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Antony and Cleopatra

Please see the bottom of this page for explanatory notes and resources.
ACT IV SCENE XII Another part of the same. 
MARK ANTONYYet they are not join'd: where yond pine
does stand,
I shall discover all: I'll bring thee word
Straight, how 'tis like to go.
SCARUSSwallows have built5
In Cleopatra's sails their nests: the augurers
Say they know not, they cannot tell; look grimly,
And dare not speak their knowledge. Antony
Is valiant, and dejected; and, by starts,
His fretted fortunes give him hope, and fear,10
Of what he has, and has not.
[Alarum afar off, as at a sea-fight]
[Re-enter MARK ANTONY]
MARK ANTONYAll is lost;
This foul Egyptian hath betrayed me:
My fleet hath yielded to the foe; and yonder
They cast their caps up and carouse together15
Like friends long lost. Triple-turn'd whore!
'tis thou
Hast sold me to this novice; and my heart
Makes only wars on thee. Bid them all fly;
For when I am revenged upon my charm,20
I have done all. Bid them all fly; begone.
O sun, thy uprise shall I see no more:
Fortune and Antony part here; even here
Do we shake hands. All come to this? The hearts
That spaniel'd me at heels, to whom I gave25
Their wishes, do discandy, melt their sweets
On blossoming Caesar; and this pine is bark'd,
That overtopp'd them all. Betray'd I am:
O this false soul of Egypt! this grave charm,--
Whose eye beck'd forth my wars, and call'd them home;30
Whose bosom was my crownet, my chief end,--
Like a right gipsy, hath, at fast and loose,
Beguiled me to the very heart of loss.
What, Eros, Eros!
Ah, thou spell! Avaunt!35
CLEOPATRAWhy is my lord enraged against his love?
MARK ANTONYVanish, or I shall give thee thy deserving,
And blemish Caesar's triumph. Let him take thee,
And hoist thee up to the shouting plebeians:
Follow his chariot, like the greatest spot40
Of all thy sex; most monster-like, be shown
For poor'st diminutives, for dolts; and let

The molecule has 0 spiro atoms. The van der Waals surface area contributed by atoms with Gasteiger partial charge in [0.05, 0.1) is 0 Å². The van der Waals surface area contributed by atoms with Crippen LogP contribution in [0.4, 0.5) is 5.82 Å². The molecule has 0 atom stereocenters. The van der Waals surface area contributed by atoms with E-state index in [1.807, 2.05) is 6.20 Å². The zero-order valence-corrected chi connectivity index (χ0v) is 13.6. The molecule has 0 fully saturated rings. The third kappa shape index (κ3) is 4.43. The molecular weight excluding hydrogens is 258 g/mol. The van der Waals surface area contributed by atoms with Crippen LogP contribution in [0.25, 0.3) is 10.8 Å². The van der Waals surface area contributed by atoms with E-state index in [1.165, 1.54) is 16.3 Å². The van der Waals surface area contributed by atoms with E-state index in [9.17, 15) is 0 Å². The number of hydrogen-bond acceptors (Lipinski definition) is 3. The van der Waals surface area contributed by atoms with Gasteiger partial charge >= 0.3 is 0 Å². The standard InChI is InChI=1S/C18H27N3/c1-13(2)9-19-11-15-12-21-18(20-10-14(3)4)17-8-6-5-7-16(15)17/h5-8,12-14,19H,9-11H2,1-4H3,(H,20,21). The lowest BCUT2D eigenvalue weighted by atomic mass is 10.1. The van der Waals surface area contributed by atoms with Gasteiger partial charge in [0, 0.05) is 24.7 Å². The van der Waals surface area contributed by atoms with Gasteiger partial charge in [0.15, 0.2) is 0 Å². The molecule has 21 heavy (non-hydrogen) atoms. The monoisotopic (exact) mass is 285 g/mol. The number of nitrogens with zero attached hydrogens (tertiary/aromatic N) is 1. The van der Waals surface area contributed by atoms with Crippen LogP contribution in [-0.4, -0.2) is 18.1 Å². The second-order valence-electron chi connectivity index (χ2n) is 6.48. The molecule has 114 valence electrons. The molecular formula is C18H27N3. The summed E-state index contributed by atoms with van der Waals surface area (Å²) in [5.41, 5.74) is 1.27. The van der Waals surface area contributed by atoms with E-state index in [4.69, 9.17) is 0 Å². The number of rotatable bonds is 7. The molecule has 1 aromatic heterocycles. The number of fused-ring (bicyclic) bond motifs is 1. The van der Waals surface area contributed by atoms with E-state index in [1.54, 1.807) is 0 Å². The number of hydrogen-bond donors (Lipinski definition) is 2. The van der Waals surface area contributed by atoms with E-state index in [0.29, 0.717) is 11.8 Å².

Patient Octavia plough thy visage up
With her prepared nails.
'Tis well thou'rt gone,45
If it be well to live; but better 'twere
Thou fell'st into my fury, for one death
Might have prevented many. Eros, ho!
The shirt of Nessus is upon me: teach me,
Alcides, thou mine ancestor, thy rage:50
Let me lodge Lichas on the horns o' the moon;
And with those hands, that grasp'd the heaviest club,
Subdue my worthiest self. The witch shall die:
To the young Roman boy she hath sold me, and I fall
Under this plot; she dies for't. Eros, ho!55

Antony and Cleopatra, Act 4, Scene 13

Explanatory Notes for Act 4, Scene 12
From Shakespeare's Antony and Cleopatra. Ed. M. Eaton. Boston: Educational Publishing Company.
(Line numbers have been altered.)

1. Yet. As yet.

5. Swallows. This anecdote is related by Plutarch.

10. Fretted. Mingled of success and failure.

16. Triple-turned. Three times faithless, to Caesar, to Pompey, and now to me.

18. Novice. Innocent youth.

20. Charm. Charmer.

25. Spaniel'd. Followed and fawned on me like spaniels.

26. Discandy. Melt away, as above.

29. Grave. Deadly, poisonous charm.

30. Beck'd. Beckoned, called forth wars by a mere gesture.

31. Crownet. Crown.

32. Right. True, one who deserves the name.

32. Fast and loose. An old game used to cheat the trusting out of pennies.

35. Avaunt. Out of my sight.

39. Plebeians. The common people. Accented on the first syllable here.

41. Monster. Monstrosity, something unnatural.

41. Be shown, etc. That is, be made a show for the sport of the commonest and meanest rabble. Some editors change "dolt" to "doit," and read, "Be exhibited for the smallest fee, like some strange monster at a show."

44. Prepared. Which have grown long for the purpose.

49. Nessus. A centaur whom Hercules had slain with a poisoned arrow. He sent to his wife for a garment in which to offer sacrifice and she, being angry with him at the time, sent him a robe dipped in the poisonous blood of Nessus. The garment caused him such intense agony that he seized his faithful attendant, Lichas, and threw him into the sea.

50. Alcides. Another name for Hercules, who was the son of Alceus.

53. Worthiest. That is, my very worthy self -- worthy in the sense of being your descendant.

How to cite the explanatory notes:

Shakespeare, William. Antony and Cleopatra. Ed. M. Eaton. Boston: Educational Publishing Company, 1908. Shakespeare Online. 20 Feb. 2010. (date when you accessed the information) < >.


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